How cities are preparing their water infrastructure for bigger storms

Calvary Christian Reformed Church employee
Calvary Christian Reformed Church facilities manager Ken Hedwall attempts to clear a storm drain near the Edina church in June 2014.
Jeffrey Thompson | MPR News 2014

Gov. Tim Walz is asking the legislature to approve a $293 million bond program to retrofit the state’s water infrastructure to keep up with climate change.

Last year, more than 20 places in Minnesota set annual precipitation records. That includes the Twin Cities and Rochester, Minn., where more than 55 inches fell. Minnesota is now about 5 inches wetter on average than in 1980.

These heavier 21st century rains are overwhelming our 20th century stormwater infrastructure.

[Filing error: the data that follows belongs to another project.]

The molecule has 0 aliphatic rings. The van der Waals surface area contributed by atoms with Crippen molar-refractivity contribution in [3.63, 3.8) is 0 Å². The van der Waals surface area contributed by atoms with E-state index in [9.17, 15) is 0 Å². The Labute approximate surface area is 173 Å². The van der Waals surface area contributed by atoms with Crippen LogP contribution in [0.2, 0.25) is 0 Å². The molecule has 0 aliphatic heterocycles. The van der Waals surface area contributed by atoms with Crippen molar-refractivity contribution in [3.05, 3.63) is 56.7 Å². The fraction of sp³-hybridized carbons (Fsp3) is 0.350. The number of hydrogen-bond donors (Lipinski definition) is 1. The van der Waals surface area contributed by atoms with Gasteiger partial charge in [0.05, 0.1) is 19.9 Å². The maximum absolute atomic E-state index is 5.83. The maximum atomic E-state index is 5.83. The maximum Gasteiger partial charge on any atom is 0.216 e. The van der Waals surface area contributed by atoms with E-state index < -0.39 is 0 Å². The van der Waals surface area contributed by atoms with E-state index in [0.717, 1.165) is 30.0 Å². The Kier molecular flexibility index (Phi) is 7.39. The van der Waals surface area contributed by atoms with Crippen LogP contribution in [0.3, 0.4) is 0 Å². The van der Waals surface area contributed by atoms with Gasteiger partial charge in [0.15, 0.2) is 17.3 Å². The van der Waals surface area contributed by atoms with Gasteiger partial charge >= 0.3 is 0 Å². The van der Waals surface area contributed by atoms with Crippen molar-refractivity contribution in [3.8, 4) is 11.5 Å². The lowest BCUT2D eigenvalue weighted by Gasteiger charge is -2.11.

“Not only are we getting wetter in general, but more of our rainfall is coming in more intense storms,” said Randy Neprash, a stormwater regulatory specialist with Stantec Consulting and the Minnesota Cities Stormwater Coalition. “Everybody has seen what a really intense storm does to an urban stormwater system, but you can get those sort of impacts at scales where you have real problems, where you can jeopardize property, where people can get injured or even killed.”

Neprash said most cities are using computer modeling to assess whether their stormwater systems are up to the task of these rain bursts. The systems can apply predicted rainfall levels to existing systems to see how they would respond in real life and apply the same scenarios to simulated upgrades so cities can plan for the future.

Neprash spoke with Climate Cast host and MPR chief meteorologist Paul Huttner. Hear the conversation using the audio player above.

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